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OK If I Never Perform Again. But Would Prefer To Perform Again

I couldn’t ask for a better remediation of my reading of “Fugue 184 | Ekpyrosis” at Silo City (below). Flatsitter orchestrated the video. Using music by Lizzi Bougatsos (I think). Noah Falck planned the event and, along with so many other people, did the work of making it happen. Also, Robin Jordan’s enthusiastic, surreal collage response helped give me the guts to end my set with this poem that sprawls.

Reading at Silo City, July 30, 2022

I wrote Ekpyrosis after reading Samuel Delany’s revolting, cerebral and, ultimately, gorgeous The Mad Man and then Novalis’ Hymn to Night, which the novel points to. I responded to the way Delany stages the collision of the protagonist’s worlds in a vortex of pleasure then violence, excreta and books, page after burning, exacting page. Where the book manages to go from this collision is miraculous.

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What’s it to perform? To vibrate the atmosphere in a gauze of attentions? To signify in a place, in a personal, social, and political time? In July at Silo City it was a gift.

From 2008 through 2013 I hit the road relentlessly to perform. Coast to coast to coast. Over fifty readings. Some in bars, some in squats, a few universities. I had invitations, I asked for the space too.

Other writers fascinated me–I wanted to go out there and meet them. I wanted something from being with them that I can’t exactly describe. It could be camaraderie or recognition or acceptance. But I read too much; it became a kind of job. The people blurred.

Though not entirely. I remember talking to Steven Karl and Dan Magers huddled around a table in some Brooklyn bar and thinking I want to hear them chop it up, forever. An art space in Nebraska(?) — flowing out into conversation, endless conversation. The group going to a bar afterwards, no one wanting to call it quits. Doing a reading on a pile of detritus in a squat in San Francisco, meeting Carleen Tibbetts after. Returning to Denver to find it had accumulated people I love! Feng Sun Chen giving a devastating reading in Minneapolis that had me absolutely plugged in even though I was so tired I started my reading on the floor in a sleeping bag. After reading at Ruthless Grip, Buck Downs and Rod Smith settled into the Black Squirrel in DC, where I came up in poetry, both of them having always seemed larger than life. Then getting into a long conversation with Claire Donato, Ian Hatcher, and Jake Reber. There were many other moments too, some sublime, some graceless on my part.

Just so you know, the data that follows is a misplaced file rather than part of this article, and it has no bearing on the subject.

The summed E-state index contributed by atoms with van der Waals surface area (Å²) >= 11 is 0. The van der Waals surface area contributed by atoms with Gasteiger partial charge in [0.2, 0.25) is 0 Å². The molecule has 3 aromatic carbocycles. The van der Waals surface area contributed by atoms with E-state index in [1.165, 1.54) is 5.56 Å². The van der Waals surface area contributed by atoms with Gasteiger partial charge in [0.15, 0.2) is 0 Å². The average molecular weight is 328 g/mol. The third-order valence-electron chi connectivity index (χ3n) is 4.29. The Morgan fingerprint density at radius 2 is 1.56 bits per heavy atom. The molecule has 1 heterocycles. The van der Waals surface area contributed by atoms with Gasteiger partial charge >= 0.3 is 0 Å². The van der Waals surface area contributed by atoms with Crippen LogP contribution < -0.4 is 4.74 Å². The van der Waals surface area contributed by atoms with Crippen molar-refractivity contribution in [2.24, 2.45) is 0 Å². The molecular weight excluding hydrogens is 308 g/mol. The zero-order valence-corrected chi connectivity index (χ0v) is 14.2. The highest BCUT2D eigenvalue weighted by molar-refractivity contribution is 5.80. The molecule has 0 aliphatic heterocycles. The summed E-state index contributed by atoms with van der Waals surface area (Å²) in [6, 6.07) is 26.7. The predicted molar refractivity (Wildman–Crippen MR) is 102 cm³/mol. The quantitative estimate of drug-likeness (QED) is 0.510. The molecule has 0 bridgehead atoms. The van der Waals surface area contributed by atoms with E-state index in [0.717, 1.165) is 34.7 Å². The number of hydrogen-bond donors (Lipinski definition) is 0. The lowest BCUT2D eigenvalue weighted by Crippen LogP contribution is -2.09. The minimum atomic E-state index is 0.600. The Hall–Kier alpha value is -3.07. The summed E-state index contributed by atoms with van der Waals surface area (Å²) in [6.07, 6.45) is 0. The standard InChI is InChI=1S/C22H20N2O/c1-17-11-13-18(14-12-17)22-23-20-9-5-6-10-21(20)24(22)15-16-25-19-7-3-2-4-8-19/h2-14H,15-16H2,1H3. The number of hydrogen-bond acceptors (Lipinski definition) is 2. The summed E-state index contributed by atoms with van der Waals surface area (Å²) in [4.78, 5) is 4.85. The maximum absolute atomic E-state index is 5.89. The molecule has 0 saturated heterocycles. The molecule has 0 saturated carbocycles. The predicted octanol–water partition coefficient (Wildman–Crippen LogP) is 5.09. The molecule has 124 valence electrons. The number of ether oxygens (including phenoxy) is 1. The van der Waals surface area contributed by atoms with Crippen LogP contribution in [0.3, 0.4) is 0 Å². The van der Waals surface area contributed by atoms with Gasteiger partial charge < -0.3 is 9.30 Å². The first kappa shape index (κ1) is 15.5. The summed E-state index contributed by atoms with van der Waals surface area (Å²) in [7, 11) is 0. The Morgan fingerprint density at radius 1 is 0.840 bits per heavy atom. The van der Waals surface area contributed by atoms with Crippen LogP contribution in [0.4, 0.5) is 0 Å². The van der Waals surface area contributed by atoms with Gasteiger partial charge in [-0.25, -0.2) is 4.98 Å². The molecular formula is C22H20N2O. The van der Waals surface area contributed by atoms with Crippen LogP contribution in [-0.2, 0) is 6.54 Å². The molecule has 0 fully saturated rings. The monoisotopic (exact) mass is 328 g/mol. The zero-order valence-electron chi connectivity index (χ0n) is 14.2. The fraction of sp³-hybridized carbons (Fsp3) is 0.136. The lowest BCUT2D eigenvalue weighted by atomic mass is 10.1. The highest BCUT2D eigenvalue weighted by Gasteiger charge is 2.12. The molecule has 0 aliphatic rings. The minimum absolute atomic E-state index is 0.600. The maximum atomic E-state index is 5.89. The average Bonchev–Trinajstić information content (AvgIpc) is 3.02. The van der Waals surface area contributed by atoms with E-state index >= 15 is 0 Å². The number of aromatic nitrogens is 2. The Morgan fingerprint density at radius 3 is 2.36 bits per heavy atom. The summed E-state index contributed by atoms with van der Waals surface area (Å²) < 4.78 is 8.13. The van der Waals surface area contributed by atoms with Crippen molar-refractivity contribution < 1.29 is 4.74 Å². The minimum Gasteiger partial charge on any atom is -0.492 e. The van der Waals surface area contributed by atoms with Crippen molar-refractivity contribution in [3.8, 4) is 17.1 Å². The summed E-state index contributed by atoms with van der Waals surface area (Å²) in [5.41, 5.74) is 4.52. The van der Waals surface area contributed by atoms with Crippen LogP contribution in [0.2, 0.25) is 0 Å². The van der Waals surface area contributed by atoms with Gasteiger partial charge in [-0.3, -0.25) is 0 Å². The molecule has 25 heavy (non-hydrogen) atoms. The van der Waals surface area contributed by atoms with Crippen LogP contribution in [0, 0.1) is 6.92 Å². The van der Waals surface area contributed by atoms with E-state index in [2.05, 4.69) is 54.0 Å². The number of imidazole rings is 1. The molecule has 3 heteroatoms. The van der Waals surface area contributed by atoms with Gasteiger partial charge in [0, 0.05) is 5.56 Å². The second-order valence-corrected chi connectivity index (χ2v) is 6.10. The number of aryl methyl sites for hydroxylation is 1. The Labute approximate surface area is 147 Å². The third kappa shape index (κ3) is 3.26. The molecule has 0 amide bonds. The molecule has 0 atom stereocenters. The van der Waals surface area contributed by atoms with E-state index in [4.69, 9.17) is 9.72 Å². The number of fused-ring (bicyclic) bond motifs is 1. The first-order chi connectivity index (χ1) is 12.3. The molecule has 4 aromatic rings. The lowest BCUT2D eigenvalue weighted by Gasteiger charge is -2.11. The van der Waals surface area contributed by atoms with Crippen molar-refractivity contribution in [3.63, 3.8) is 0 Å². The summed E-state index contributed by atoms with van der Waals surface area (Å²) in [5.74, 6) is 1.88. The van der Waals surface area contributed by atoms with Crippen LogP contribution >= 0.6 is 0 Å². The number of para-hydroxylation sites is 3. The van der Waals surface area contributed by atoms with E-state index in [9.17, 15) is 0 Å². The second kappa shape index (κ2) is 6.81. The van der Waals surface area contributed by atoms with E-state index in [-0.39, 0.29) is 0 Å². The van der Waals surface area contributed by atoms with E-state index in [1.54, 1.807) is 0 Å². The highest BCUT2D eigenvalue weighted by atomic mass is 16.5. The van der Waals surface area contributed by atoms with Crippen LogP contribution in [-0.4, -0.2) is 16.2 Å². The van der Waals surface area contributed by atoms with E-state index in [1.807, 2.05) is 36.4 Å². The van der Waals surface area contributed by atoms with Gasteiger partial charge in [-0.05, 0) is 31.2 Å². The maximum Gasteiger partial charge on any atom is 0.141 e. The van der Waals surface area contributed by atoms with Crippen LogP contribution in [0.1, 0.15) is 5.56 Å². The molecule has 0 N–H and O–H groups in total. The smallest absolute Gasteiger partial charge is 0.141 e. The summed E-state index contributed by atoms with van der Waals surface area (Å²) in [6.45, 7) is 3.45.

Anyway, anyway. I was chasing these kinds of conversation. I wanted to melt into them. And I never thought to make a record of my performances. To try to get it down. That seemed beside the point. & maybe it’s for the better. My work changed. There were things that weren’t operating how I thought they were in my first two books. Poems I’d take back, cuts I’d make.

But Covid hit, I stopped performing and found an enormous hole in the pattern of my creative life. I learned to live with it–except I didn’t keep a trace of any of the performances I did. No event flyer, email, or poster. No photos. Nothing.

I got one now. So I’m okay if I don’t perform again. But I’d prefer to perform again.

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About the Author

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Joe Hall is the author of five books of poetry, including Someone's Utopia (2018) and Fugue & Strike (forthcoming). His poems, reviews, and scholarship have appeared in Poetry Daily, The Academy of American Poets Poem-A-Day, Postcolonial Studies, Peach Mag, terrain.org, PEN America Blog, Poetry Northwest, Ethel Zine, Gulf Coast, Best Buds! Collective, and Eighteenth-Century Fiction. He has taught poetry workshops for teachers, teens, and workers through Just Buffalo and the WNYCOSH Worker Center.

2 Comments

  1. rwrite

    Joe – Great reading and video. Really well performed and produced. I’m excited for the book. Super cool Delaney stuff. Best, Tom

    • joescirehall

      Thanks, Tom! I’ll let you know about the book. I’m loving your newsletter.

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